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Joanna Szczygiel Poland

Lvov, Poland… December 1941 – When the Germans invaded the Soviet Union in June 1941, they also entered the territory in eastern Poland that the Soviets had annexed two years earlier. The Germans occupied the city of Lvov (now Ukraine) on June 30 and began murdering Jews that day. Eight-year-old Ruth Gamzer and her parents, Barbara and Isaac, were among the city’s Jewish residents. At the beginning of July 1941, mobs of Ukrainian nationalists launched pogroms against the Jews and murdered thousands. In the following months, the violence escalated, and the Germans passed a series of anti-Jewish measures.

When the Germans ordered the establishment of a ghetto on November 8, 1941, the Gamzers knew that their situation was dire. Deportations were underway, and children were among those targeted. They needed to find a place for Ruth to hide. Isaac Gamzer was considered a useful worker and was assigned to a job outside of the ghetto. Shortly after the family was forced to move to the ghetto, Isaac bumped into a friend, Irena Szczygiel, on his way to work. Before the war, the Gamzers owned a candy store, and the Szczygiels – Irena, her husband, Boleslav, and their three teenage daughters, Joanna, Maria, and Helena – were regular customers. Irena told Isaac that she would shelter Ruth in her home, an offer that he gladly accepted.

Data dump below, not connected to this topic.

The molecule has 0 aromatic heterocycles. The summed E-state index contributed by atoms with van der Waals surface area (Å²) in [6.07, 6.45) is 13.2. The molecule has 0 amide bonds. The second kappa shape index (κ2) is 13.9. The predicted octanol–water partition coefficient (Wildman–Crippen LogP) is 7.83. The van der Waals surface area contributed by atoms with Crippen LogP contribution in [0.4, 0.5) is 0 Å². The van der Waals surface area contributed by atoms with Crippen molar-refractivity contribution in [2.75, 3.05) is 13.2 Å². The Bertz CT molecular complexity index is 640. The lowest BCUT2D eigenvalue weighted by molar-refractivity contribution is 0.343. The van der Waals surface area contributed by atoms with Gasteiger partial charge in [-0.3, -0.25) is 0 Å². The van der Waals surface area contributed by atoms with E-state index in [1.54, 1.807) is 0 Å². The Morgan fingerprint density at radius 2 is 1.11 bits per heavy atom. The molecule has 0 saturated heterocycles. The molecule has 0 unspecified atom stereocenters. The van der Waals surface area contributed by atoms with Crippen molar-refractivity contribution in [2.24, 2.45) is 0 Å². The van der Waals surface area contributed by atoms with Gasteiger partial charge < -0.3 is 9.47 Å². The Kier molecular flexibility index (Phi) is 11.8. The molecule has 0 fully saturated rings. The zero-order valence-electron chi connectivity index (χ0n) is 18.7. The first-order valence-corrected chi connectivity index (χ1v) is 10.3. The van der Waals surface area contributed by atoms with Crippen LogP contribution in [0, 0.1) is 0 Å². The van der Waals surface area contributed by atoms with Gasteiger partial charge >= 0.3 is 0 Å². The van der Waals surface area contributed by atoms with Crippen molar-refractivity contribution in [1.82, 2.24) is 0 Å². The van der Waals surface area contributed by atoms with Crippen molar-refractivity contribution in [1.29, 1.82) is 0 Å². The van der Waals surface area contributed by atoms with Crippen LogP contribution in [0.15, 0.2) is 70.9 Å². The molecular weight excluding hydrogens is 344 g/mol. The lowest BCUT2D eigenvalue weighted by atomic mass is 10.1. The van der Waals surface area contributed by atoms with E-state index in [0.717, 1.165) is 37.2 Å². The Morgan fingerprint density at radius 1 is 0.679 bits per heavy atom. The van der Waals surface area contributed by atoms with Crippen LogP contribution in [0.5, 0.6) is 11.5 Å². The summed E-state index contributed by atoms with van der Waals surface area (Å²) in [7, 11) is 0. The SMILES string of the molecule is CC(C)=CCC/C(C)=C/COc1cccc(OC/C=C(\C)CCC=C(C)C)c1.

Isaac smuggled Ruth out of the ghetto by hiding her under his overcoat as he walked to work one December morning. A friend from Isaac’s work detail helped with the dangerous maneuver by walking shoulder to shoulder with Isaac, Ruth sandwiched between them, clinging to her father’s leg. Isaac brought Ruth to his office and hid her in a room. Irena came for her the next day. The Szczygiels prepared a hiding place for Ruth under a bed. They told her not to speak above a whisper and to stay away from the windows. Eighteen-year-old Joanna Szczygiel, the oldest of the three sisters, took care of Ruth on a daily basis. She bathed the young girl, combed her hair, and taught her how to read and write. There were several close calls during the eight months that Ruth hid in the Szczygiel home. Both Helena and Maria had boyfriends who supported the Germans, and both almost discovered Ruth in the apartment.

Irena Szczygiel put Ruth in a new hiding spot, a box in the kitchen, which seemed to be safer than under the bed. The danger of being denounced remained, however, and the family feared for their lives. Irena brought Ruth to the Ojaks, where Isaac and Barbara Gamzer had been hiding. The Ojaks were a Christian couple who had worked at the Gamzers’ candy store, and the Szczygiels and Ojaks knew each other from the store. Ruth was overjoyed to see her parents after eight months with the Szczygiels. Mr. Ojak was reluctant at first to take her in, but decided to do so after he saw the emotional reunion between the Gamzers and their daughter. The three of them hid in the Ojak home for two years, until Lvov was liberated by the Soviet army in July 1944. Joanna Szczygiel continued to help by bringing food to the Ojak and Gamzer families.

Ruth and her parents were the only survivors from their family; more than 300 were killed. Joanna Szczygiel died in February 2014.

The JFR reunited Joanna Szczygiel and Ruth Gamzer in 2005. A documentary of their story can be viewed here.